Saturday, 8 April 2017
"Look at this!" said Granddaughter on Skype. She was in a tent on the lawn and Little Brother was bouncing about in front of her.
"What is it?" I said. "I can't see it properly."
She waved it more vigorously. "It's the Pre-School Bear," she said. "I've got it for the weekend, and it's got a book with it and we have to write down everything the bear does and we have to give him lots of adventures and lovely food."
"That will be interesting," I said.
"Oh yes," said my son darkly. I could tell his heart wasn't really in it.
"But," shouted Granddaughter, remembering something important. "But this is a new bear. It's a different bear because someone....SOMEONE took the old bear to Disneyland, and they LEFT him there. They LOST him. He's still in DISNEYLAND."
"It's a lot of responsibility," said my son.
"What a pity it's not next weekend," I said. "He could have come here with you and had an Easter egg hunt in the garden."
"I think it's got to be even more exciting than that," said my son.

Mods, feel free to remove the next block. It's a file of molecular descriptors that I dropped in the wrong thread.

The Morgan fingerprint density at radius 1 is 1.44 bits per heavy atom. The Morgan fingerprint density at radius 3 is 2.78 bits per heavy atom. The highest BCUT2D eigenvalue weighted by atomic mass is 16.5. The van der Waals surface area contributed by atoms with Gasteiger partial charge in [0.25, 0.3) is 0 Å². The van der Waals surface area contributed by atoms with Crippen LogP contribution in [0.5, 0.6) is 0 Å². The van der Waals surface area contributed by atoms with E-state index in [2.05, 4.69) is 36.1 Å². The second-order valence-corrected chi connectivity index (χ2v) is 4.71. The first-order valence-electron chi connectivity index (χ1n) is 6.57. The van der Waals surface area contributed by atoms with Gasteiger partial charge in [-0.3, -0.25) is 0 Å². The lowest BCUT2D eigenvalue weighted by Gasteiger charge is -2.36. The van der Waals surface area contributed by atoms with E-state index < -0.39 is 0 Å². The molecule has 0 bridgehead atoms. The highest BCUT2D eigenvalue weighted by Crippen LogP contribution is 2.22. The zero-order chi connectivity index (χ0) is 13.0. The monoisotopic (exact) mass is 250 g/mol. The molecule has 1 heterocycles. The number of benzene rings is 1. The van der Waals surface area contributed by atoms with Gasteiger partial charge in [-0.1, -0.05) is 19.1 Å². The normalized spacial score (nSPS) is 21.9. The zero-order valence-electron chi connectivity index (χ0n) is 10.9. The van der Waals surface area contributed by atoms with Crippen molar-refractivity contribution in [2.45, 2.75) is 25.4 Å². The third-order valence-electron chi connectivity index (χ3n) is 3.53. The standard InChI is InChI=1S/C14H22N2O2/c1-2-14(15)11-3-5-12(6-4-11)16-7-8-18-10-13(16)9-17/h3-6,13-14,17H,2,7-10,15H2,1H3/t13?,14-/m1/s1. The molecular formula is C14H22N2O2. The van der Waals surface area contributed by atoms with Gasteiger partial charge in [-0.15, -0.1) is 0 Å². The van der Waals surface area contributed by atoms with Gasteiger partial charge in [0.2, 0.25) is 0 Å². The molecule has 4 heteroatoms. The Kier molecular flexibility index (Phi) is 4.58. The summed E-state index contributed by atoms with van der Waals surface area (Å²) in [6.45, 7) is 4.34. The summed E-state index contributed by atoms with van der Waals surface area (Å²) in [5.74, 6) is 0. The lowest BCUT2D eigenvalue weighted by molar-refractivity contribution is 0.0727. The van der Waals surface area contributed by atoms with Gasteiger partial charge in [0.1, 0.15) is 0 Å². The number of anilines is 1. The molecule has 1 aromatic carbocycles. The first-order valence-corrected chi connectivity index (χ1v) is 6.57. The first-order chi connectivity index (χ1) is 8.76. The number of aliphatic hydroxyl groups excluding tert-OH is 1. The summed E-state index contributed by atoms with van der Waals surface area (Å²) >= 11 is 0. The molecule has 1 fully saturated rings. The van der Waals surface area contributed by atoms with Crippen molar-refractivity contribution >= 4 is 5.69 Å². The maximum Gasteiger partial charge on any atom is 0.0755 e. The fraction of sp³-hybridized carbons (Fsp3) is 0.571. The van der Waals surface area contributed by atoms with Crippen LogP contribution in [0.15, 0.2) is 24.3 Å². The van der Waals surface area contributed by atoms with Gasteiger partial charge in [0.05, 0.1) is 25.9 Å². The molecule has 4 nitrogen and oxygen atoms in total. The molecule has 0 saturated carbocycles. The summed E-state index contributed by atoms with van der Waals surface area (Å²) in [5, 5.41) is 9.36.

Little Brother continued to bounce. He didn't care.
So what will it be this weekend for an indulged Pre-School Bear and his diary, out to impress Pre-School staff as well as all the other parents with access to the record?
Parents who may have visualised a few hours of rest and relaxation, or a weekend putting up shelves and doing a big shop will need to get the bear to some sort of centre of excellence, a museum, a stately home, a zoo, a river trip, a concert, a theatre, a hot air balloon ride.
How much warning is given about this bear's visit?
Perhaps just about time to get a Ryan Air flight to somewhere like Disneyland, but will anyone dare
to go there again?
Maybe there's time for a last minute cottage booking in Cornwall.
And then there's the food.
Recorded in detail.
Wholesome, organic, home-cooked food.
"In no time at all," I said to my son, "It'll be the school gerbils. Then you're talking about
real responsibility. You'll have to send the cats away for the weekend."
"Oh, don't!" he said.
P.S. That is not the Pre-school Bear pictured above, old or new. It's one from my own collection. No bear of mine is going to Disneyland.
Friday, 17 March 2017